NASA GISS has a great web application that let’s users generate maps of global monthly temperature anomalies in 2 degree grids. I’ve made a 27 second video of 7 decade maps for July to see how global temperature anomalies have progressed through my life so far.
Here’s the link to NASA GISS’s map application page. It’s very easy to use.
My video shows 7 maps, each showing the July average for each of the 16,200 grid cells (2×2 lat/lon).
Click to play
Arctic Sea Ice Extent (SIE) follows an annual cycle, with maximum levels usually in March and minimum values in September. Many analysts use day-of-year charts to compare the SIE cycle by years so that they can assess the current years trend with previous years. In this post, I present an alternative to the day-of-year chart which shows the daily values a calendar month previous years and the current year.
Arctic Sea Ice Extent (SIE)
I have discussed Arctic Sea Ice Extent (SIE) here and here. Both of those posts used the NSDIC monthly Arctic SIE data. In this post, I use the Japan Aerospace Exploration Agency (JAXA) daily data series, available at this link.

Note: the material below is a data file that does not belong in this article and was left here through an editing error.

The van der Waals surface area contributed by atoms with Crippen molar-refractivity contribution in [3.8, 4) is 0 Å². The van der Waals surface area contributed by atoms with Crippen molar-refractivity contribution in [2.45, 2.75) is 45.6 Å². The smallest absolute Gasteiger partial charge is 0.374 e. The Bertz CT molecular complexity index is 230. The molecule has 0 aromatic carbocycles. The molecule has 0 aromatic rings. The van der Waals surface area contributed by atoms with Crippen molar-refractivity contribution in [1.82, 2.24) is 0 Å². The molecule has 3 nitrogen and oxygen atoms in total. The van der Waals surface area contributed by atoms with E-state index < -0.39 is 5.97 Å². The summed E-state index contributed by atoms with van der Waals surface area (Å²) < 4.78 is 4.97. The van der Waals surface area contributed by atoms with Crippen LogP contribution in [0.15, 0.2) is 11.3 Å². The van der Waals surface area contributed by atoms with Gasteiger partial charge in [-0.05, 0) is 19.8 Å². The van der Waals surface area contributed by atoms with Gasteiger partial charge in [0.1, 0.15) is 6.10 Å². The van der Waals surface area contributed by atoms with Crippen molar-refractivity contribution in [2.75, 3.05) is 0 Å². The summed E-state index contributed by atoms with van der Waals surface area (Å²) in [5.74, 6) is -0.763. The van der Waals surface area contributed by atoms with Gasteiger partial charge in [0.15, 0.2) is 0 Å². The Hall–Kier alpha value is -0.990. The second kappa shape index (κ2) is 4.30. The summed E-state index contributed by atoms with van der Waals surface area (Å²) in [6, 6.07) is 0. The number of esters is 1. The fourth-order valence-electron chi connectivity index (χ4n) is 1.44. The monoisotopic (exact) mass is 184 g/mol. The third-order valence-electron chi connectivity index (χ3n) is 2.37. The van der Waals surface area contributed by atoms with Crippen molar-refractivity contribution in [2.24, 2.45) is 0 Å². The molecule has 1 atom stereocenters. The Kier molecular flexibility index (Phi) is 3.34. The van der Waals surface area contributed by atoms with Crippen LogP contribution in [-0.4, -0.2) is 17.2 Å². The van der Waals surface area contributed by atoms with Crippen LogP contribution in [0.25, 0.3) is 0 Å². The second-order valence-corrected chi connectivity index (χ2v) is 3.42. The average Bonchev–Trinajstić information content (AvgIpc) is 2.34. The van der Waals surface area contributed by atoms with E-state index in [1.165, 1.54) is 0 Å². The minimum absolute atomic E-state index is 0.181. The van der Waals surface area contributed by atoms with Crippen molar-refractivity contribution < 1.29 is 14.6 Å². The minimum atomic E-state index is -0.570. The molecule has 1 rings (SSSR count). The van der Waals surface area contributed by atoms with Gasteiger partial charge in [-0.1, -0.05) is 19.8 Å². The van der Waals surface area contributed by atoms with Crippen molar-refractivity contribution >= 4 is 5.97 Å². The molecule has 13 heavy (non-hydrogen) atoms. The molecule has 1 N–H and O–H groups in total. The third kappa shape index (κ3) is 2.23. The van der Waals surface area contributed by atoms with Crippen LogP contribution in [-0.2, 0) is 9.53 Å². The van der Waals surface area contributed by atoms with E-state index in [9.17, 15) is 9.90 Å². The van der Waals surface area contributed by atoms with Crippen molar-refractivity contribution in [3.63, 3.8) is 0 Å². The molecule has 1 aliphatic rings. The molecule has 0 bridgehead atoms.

Here’s the JAXA day-of-year chart . Click image to enlarge.
Like many others, I am trying to keep up with the Gulf of Mexico situation, particularly efforts to stop to flow of oil from the damaged 5,000 foot long riser line. I have found it difficult to get a realistic picture of the situation on the seabed floor, 5,000′ below the Gulf surface.
I will be posting what I find here.
######### Update3 5/16/10 @ 9:15 AM ESY
BP continues to try to capture oil release from the sunken riser. Here’s a BP graphic showing their Riser Insertion Tube approach.
NOLA.com has a PDF file at this link.